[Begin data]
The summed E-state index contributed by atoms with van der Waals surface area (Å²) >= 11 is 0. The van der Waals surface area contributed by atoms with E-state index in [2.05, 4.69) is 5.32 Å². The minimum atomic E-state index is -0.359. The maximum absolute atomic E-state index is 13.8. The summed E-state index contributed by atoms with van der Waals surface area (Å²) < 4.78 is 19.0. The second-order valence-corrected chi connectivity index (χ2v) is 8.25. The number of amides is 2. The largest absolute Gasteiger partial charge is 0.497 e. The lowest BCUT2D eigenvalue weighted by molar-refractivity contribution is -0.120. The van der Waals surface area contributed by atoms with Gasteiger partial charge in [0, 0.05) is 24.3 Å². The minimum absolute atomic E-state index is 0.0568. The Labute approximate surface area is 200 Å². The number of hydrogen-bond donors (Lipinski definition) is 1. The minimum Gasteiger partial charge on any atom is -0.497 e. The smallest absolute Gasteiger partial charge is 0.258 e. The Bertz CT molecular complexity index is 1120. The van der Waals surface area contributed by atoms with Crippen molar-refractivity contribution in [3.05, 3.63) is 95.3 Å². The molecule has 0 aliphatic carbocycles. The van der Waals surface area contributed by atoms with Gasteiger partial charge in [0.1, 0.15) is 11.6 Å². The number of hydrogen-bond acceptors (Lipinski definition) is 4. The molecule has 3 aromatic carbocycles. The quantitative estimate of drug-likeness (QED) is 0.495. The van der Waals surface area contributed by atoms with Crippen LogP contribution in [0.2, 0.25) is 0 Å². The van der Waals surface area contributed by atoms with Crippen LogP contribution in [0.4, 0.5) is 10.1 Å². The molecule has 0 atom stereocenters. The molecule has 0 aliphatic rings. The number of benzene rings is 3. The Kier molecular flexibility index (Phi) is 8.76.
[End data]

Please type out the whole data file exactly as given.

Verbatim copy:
The summed E-state index contributed by atoms with van der Waals surface area (Å²) >= 11 is 0. The van der Waals surface area contributed by atoms with E-state index in [2.05, 4.69) is 5.32 Å². The minimum atomic E-state index is -0.359. The maximum absolute atomic E-state index is 13.8. The summed E-state index contributed by atoms with van der Waals surface area (Å²) < 4.78 is 19.0. The second-order valence-corrected chi connectivity index (χ2v) is 8.25. The number of amides is 2. The largest absolute Gasteiger partial charge is 0.497 e. The lowest BCUT2D eigenvalue weighted by molar-refractivity contribution is -0.120. The van der Waals surface area contributed by atoms with Gasteiger partial charge in [0, 0.05) is 24.3 Å². The minimum absolute atomic E-state index is 0.0568. The Labute approximate surface area is 200 Å². The number of hydrogen-bond donors (Lipinski definition) is 1. The minimum Gasteiger partial charge on any atom is -0.497 e. The smallest absolute Gasteiger partial charge is 0.258 e. The Bertz CT molecular complexity index is 1120. The van der Waals surface area contributed by atoms with Crippen molar-refractivity contribution in [3.05, 3.63) is 95.3 Å². The molecule has 0 aliphatic carbocycles. The van der Waals surface area contributed by atoms with Gasteiger partial charge in [0.1, 0.15) is 11.6 Å². The number of hydrogen-bond acceptors (Lipinski definition) is 4. The molecule has 3 aromatic carbocycles. The quantitative estimate of drug-likeness (QED) is 0.495. The van der Waals surface area contributed by atoms with Crippen LogP contribution in [0.2, 0.25) is 0 Å². The van der Waals surface area contributed by atoms with Crippen LogP contribution in [0.4, 0.5) is 10.1 Å². The molecule has 0 atom stereocenters. The molecule has 0 aliphatic rings. The number of benzene rings is 3. The Kier molecular flexibility index (Phi) is 8.76.